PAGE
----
THAILAND made headlines last week as photographs emerged of its navy towing boats filled with hundreds of Rohingya people from Burma out to sea, leaving them to wash ashore elsewhere or perish. Unfortunately, such callous treatment of asylum seekers is nothing new. In the late 1970s, the Malaysian navy towed boatloads of Vietnamese refugees out to sea, telling them to head to Indonesia.
Malaysia may have changed its tactics, but it continues to endanger Burmese refugees who reach its territory. Rather than towing undocumented Rohingyas out to sea, Malaysia dumps them at the border with Thailand, reportedly into the hands of human traffickers.
Last year, Human Rights Watch interviewed two dozen undocumented Burmese, including Rohingya, who described how Malaysian officials apprehended them during raids, kept them in detention centres, and then dumped them at the Thai border, often directly into the hands of waiting criminal gangs. Many of the Burmese I spoke with said that Malaysian immigration officials accompanying the deportees called the gangs en route to arrange where and when to deposit their human cargo.
Deportees with money can pay smugglers to return them to Malaysia undetected. But those without money usually fall into the hands of traffickers. One Burmese woman told me, "If we don't pay we will be killed, or sold, or forced to marry unknown men."
A Burmese man described how he was deported to the border with 50 other Burmese. Only 10 could pay their way out. Traffickers sold the rest: "The gang said they will send you to work on fishing boats or rubber plantations. Some who tried to escape were shot and killed." Local activists call it a "revolving door of abuse".
Local organisations have reported on these problems for years and called repeatedly for Malaysian authorities to investigate these claims and the allegations that officials are directly involved in trafficking rackets.
The Malaysian government denies outright all allegations of human trafficking. The home minister, Datuk Seri Syed Hamid Albar, has dismissed the reports as "wild accusations", and so far refuses to mount an impartial and transparent investigation. But now the US Senate Foreign Relations Committee is examining these claims and the stonewalling may not work. Too many people have provided detailed testimony that is strikingly similar in nature to dismiss this evidence of collusion.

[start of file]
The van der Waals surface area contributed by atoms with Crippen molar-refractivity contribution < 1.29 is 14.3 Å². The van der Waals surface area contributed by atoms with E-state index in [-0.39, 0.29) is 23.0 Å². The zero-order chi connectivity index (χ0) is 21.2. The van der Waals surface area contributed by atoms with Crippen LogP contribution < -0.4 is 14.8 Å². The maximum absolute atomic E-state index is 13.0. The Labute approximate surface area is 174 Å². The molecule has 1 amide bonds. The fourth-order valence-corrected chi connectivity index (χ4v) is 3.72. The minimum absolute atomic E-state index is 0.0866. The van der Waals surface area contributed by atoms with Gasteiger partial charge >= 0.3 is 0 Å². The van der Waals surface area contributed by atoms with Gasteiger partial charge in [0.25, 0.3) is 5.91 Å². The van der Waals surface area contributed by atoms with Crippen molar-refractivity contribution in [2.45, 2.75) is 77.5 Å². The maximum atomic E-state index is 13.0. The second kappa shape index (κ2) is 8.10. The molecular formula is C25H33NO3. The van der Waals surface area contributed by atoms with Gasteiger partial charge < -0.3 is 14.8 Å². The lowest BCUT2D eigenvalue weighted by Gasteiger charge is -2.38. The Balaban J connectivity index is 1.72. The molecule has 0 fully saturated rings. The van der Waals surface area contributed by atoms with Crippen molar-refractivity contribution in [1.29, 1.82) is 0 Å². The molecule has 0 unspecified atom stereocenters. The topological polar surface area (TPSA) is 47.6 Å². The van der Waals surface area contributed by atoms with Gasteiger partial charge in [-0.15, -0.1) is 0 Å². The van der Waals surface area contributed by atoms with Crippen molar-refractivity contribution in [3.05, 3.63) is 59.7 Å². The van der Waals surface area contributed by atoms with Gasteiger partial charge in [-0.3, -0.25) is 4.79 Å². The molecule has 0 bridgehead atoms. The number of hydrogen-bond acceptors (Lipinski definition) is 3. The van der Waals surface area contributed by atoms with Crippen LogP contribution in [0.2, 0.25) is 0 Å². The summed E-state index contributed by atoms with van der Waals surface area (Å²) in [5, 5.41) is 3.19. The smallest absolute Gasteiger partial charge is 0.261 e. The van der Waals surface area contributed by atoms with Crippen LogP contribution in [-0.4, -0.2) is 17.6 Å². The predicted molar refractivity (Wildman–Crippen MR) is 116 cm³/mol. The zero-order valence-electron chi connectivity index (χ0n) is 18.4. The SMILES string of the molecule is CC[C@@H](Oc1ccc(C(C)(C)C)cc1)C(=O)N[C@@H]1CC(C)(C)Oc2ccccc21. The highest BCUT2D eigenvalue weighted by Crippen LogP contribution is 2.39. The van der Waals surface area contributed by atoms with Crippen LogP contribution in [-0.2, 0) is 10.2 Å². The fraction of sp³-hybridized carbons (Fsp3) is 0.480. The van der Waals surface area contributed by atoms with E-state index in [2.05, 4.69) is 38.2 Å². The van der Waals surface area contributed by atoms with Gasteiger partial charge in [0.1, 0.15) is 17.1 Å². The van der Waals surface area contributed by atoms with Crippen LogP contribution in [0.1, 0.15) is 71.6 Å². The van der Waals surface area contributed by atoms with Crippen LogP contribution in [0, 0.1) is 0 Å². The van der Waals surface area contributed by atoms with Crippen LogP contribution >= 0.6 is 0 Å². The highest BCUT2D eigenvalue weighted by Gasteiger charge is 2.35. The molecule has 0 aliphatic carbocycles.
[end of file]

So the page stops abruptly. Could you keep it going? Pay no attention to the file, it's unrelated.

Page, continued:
As for Thailand, at best its authorities are turning a blind eye to what is happening on the border, but in a number of cases it appears that its officials are similarly complicit in the trafficking of deported migrants.
Human Rights Watch has interviewed Burmese migrants in Thailand who confirm the trafficking allegations. They said that others working alongside them on fishing boats have been trafficked by gangs working on the Malaysian border. Other Burmese had been in Thai police lock-ups, but brokers had paid police to release them, then sold them to fishing-boat captains.
The collusion of the authorities on both sides of the border is a common theme in these allegations.
Last week, Thai Prime Minister Abhisit Vejjajiva vowed that Thailand would uphold the law and increase efforts to address human trafficking with neighbouring countries. Both Malaysia and Thailand recently adopted new laws to counter human trafficking. It remains to be seen whether these laws will be enforced so that those prosecuted are not only members of criminal gangs but also government officials involved with them.
Beyond a criminal justice approach, it's time both countries recognised refugees and asylum-seekers within their borders, and did more to treat all migrants humanely. This means only deporting undocumented migrants safely, and respecting their basic rights. Before deportations take place, authorities should screen to identify victims of trafficking and allow the UN refugee agency to screen for refugees.
Victims of trafficking need protection and access to justice. Undocumented Burmese may be asylum seekers or simply economic migrants seeking a better life, but those fleeing persecution have a right to protection under international law. Refugees should be offered asylum or resettlement in third countries.
Thai and Malaysian leaders should also pressure Burma's generals to end the abuses from which the Rohingya and others are fleeing. A welcome first step is Thailand's offer to host a regional conference on the Rohingya issue. The Burmese government's denial of citizenship to the Rohingya, forced labour, arbitrary confiscation of property, and denial of freedom of movement are among the reasons why the Rohingya flee, and why they need protection.
Addressing human rights abuses at the source will curb the flow of asylum seekers. Dumping Burmese people at sea or on the border just puts them in yet another dangerous situation.
Elaine Pearson is the Deputy Director of the Asia division at Human Rights Watch.